Our pace of life has changed beyond recognition over the last century and many of us have difficulty keeping up! Take a long weekend away and you return to 300 emails. Walk with your kids in the park and your mobile rings and texts beckon. You’re always accessible and expected to respond immediately
Information comes belting at us from across the world and it’s impossible to keep up, to know everything you feel you should. Our diet has changed, too – becoming more refined and sugary and more laden with meat, dairy, eggs, fat and alcohol.
Does it matter? It does and is partly why a survey of 37,000 people for Optimum Nutrition UK, found that:
- 82 per cent of people in the UK said they become impatient quickly;
- 80 per cent reported low energy levels;
- 67 per cent felt they have too much to do;
- and 64 per cent became anxious or tense easily.
In 2013, GPs wrote a staggering million prescriptions for antidepressants a week in England, almost double the amount ten years previously (The Health Survey for England). Other people turn to yoga, meditation, self-help books and counsellors but very few who are mentally stressed ever think of improving their diet. Truth is, our brains can’t function properly without a good diet, let alone imbue us with the right mood.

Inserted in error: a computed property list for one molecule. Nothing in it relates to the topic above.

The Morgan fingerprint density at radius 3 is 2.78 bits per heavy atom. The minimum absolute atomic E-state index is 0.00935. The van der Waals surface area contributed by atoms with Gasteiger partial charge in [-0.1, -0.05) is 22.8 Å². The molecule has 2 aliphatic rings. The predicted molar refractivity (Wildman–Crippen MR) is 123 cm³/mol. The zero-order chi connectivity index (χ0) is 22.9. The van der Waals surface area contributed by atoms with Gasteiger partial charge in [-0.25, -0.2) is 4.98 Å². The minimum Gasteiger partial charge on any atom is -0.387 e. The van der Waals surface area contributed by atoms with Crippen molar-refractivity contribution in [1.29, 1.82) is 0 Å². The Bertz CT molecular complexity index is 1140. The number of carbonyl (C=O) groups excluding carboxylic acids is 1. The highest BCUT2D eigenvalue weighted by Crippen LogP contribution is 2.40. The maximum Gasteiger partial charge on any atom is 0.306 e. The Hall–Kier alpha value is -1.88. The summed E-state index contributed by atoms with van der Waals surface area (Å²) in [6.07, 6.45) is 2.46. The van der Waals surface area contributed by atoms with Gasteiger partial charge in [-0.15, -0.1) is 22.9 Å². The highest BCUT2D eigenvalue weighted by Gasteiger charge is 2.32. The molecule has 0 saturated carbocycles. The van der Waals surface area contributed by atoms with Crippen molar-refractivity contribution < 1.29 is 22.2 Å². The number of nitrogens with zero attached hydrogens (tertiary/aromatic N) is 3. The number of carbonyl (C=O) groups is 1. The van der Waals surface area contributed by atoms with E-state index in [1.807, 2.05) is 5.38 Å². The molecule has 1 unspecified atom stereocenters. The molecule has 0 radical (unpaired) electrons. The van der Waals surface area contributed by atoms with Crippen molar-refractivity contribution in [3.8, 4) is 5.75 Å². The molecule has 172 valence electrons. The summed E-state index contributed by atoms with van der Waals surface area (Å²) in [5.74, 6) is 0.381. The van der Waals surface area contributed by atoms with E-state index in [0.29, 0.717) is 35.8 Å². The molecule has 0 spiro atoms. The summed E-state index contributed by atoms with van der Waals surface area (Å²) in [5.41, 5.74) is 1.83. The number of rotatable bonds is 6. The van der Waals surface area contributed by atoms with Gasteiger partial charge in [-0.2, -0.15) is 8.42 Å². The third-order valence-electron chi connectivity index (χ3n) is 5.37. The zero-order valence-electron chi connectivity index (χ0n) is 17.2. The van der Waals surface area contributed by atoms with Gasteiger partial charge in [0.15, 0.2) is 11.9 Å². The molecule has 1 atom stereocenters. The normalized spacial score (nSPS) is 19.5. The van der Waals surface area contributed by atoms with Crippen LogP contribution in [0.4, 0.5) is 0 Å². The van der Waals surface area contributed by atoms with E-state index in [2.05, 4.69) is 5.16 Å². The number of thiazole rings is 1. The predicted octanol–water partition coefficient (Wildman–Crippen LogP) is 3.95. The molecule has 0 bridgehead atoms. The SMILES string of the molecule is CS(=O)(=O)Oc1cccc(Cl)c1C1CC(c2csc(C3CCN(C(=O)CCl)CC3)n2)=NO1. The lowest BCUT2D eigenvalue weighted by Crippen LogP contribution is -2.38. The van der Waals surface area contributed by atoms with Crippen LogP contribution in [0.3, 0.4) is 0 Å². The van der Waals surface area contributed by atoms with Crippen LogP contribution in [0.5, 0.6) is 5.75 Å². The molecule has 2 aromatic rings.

MIND, the mental health charity, carried out a Food and Mood project with 200 people and found that 88 per cent reported that changing their diet improved their mental health significantly: 26 per cent said they had big reductions in mood swings, 26 per cent in panic attacks and anxiety and 24 per cent in depression. They also found that cutting down on food "stressors" and increasing "supporters" helped their mood.
The main stressors included saturated animal fats, which are high in both meat and dairy sugar, milk chocolate, caffeine and alcohol. Supporters included water, vegetables, fruit and omega-3-rich foods. Eating regularly and not skipping breakfast were also highlighted as ways to boost mental health.
Essential brain foods
The five brain boosting food groups include:
- Essential amino acids from the protein in foods such as nuts, seeds, peas, beans, lentils, bananas, avocados, wholegrains.
- Glucose (from complex carbs such as brown rice, brown bread and wholegrains).
- Essential fatty acids (omega 3 and 6) from flaxseed oil, hemp seed oil, evening primrose oil, broccoli, walnuts amongst others.
- Phospholipids, which the body manufactures but also from soya lecithin.